While slurping my morning coffee, to my utter astonishment, I opened an email from Amazon asking me to give 1-5 stars for a list of books which somehow included both of my own. They’re kidding, right? Taking the bait, I proceeded to blow the daylights out of my own legendary horn.
And may I just say, that in addition to writing darn fine novels, I can toss off two quite excellent reviews as well? There is every reason to believe Amazon will never allow them to see the light of day, as authors aren’t really allowed to review their own work, but hey, if offered a plug of one’s own, (thanking you, Virginia Wolff) who would resist?
First of all, to a degree that is professionally intoxicating, my books have been mentioned in the same breath with writers such as Eudora Welty, Willa Cather, Fannie Flagg, Billie Letts, Mary Karr, Mollie Ivins and Erma Bombeck. To a degree this list is proof-positive that my work won’t fit into any known genre, well, it is also likely why I’ll never retire from my literary earnings. But that’s okay. Don’t vex me with genre. Pshsf…categories…who needs them?
So here are my reviews, my own plugs, if you will.
Regarding The Edge of the Grace Period, 2000, this is a raucous and poignant story about people living on the edge of everything: the edge of family function, the edge of forever friendships (and some not), the brink of industrial, southern sensibilities, the fringes of faith, the tipping edge of bravery to grab Life by the throat and swing…it was this first book that elicited the above author comparisons.
Regarding The Offshore Triumphs of Karla Jean, 2012, I spent seven years researching the offshore world (among other things) for this book. At the end of The Edge of the Grace Period, a story mostly about Darlene and her best friend, Karla…Karla goes off to work offshore. From that very moment I wanted to know how that happened and how that went. (I am personally a former merchant mariner; I went to sea in 1978 as one of about six total females sailing in the world.) Every last one of us gas up our cars easy as you please, without a second thought, never wondering how that sweet fuel gets from a hole in the ocean to our corner store. This is just one person’s story about who goes and fetches that fuel for us. It’s a unique story, from a unique perspective and that is seriously understating things.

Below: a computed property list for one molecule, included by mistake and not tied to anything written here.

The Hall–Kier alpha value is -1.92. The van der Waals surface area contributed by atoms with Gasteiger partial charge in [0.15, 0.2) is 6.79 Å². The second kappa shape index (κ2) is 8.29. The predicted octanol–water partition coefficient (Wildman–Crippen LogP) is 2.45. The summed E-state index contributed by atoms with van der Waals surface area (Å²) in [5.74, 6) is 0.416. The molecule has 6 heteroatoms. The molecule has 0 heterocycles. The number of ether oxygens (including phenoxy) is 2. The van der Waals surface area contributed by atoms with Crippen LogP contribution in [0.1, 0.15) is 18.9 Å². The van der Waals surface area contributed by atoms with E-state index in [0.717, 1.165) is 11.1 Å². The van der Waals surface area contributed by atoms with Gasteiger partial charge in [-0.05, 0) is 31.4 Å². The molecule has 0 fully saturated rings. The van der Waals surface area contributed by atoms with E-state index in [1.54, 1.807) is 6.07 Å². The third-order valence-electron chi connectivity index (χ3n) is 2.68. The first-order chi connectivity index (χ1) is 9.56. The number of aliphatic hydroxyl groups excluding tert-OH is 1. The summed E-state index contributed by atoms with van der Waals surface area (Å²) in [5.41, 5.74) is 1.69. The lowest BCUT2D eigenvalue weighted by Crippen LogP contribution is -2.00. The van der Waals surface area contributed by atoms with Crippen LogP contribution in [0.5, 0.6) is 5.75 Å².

Karla is a tall, skinny, gutsy, verbally-unfiltered 20-year-old who goes to work as a roustabout in 1980. (For the life of me, I always picture Sandra Bullock or Sara Gilbert.) She is hit with an onslaught of “you don’t belong here-isms” in what was and still remains an almost exclusively man’s world. She is a victim to every prank of the trade but after 26 years ends up as the boss. After hundreds of helicopter rides to rigs large and small, she is on her final trip home to begin a second career, one that is entirely out of her character. But on this last trip her helicopter goes down, and she is missing in the Gulf of Mexico. Her family and friends are gathered for a gigantic Welcome Home party; instead they await her fate.
Karla (Karla Jean to Dooley Wade, her whacked-out Vietnam chopper pilot and constant thorn) hasn’t cut her hair since childhood. Why not? She sports a braid so long is can double as a weapon. Find out how Karla gets pregnant, even though she is allergic to children, and it’s all her husband’s fault. So many twists and turns…and finally, find out what this new career is, because you won’t see it coming in a month of Sundays. Then there’s the whole “Is she dead or alive?” thing going also.
Don’t take my word for it. Go to Amazon (or Barnes & Noble) and read the reviews for yourself. I am happy to report there are more than just mine, which probably won’t show up anyway. Read them, enjoy them, share them.
And thanks for reading this…I not-so-humbly submit…a Plug of One’s Own.